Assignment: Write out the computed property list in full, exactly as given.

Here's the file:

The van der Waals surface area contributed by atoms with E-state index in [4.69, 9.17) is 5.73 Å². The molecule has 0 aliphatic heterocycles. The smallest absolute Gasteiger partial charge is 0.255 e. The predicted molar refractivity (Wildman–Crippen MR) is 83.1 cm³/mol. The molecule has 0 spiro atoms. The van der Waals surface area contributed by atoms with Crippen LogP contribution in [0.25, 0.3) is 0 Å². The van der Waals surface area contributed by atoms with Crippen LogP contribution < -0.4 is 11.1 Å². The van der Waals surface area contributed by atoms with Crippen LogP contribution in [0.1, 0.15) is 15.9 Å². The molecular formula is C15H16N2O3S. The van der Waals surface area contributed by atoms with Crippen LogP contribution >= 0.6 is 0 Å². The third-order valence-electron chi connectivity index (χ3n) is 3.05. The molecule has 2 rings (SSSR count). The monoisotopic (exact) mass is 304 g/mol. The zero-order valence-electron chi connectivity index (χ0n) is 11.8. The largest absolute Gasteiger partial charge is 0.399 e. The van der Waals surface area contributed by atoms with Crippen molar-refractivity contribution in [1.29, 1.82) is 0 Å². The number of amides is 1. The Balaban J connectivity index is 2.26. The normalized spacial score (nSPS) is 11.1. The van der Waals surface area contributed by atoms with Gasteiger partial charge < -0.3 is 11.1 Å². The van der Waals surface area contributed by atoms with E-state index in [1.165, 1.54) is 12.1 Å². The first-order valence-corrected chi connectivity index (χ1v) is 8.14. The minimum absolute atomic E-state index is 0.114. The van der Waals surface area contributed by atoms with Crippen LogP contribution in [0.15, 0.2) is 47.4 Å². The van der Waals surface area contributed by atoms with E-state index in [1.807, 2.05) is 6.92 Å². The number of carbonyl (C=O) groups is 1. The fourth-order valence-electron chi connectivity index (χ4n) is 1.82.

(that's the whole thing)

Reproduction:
The van der Waals surface area contributed by atoms with E-state index in [4.69, 9.17) is 5.73 Å². The molecule has 0 aliphatic heterocycles. The smallest absolute Gasteiger partial charge is 0.255 e. The predicted molar refractivity (Wildman–Crippen MR) is 83.1 cm³/mol. The molecule has 0 spiro atoms. The van der Waals surface area contributed by atoms with Crippen LogP contribution in [0.25, 0.3) is 0 Å². The van der Waals surface area contributed by atoms with Crippen LogP contribution < -0.4 is 11.1 Å². The van der Waals surface area contributed by atoms with Crippen LogP contribution in [0.1, 0.15) is 15.9 Å². The molecular formula is C15H16N2O3S. The van der Waals surface area contributed by atoms with Crippen LogP contribution >= 0.6 is 0 Å². The third-order valence-electron chi connectivity index (χ3n) is 3.05. The molecule has 2 rings (SSSR count). The monoisotopic (exact) mass is 304 g/mol. The zero-order valence-electron chi connectivity index (χ0n) is 11.8. The largest absolute Gasteiger partial charge is 0.399 e. The van der Waals surface area contributed by atoms with Crippen molar-refractivity contribution in [1.29, 1.82) is 0 Å². The number of amides is 1. The Balaban J connectivity index is 2.26. The normalized spacial score (nSPS) is 11.1. The van der Waals surface area contributed by atoms with Gasteiger partial charge < -0.3 is 11.1 Å². The van der Waals surface area contributed by atoms with E-state index in [1.165, 1.54) is 12.1 Å². The first-order valence-corrected chi connectivity index (χ1v) is 8.14. The minimum absolute atomic E-state index is 0.114. The van der Waals surface area contributed by atoms with Crippen LogP contribution in [0.15, 0.2) is 47.4 Å². The van der Waals surface area contributed by atoms with E-state index in [1.807, 2.05) is 6.92 Å². The number of carbonyl (C=O) groups is 1. The fourth-order valence-electron chi connectivity index (χ4n) is 1.82.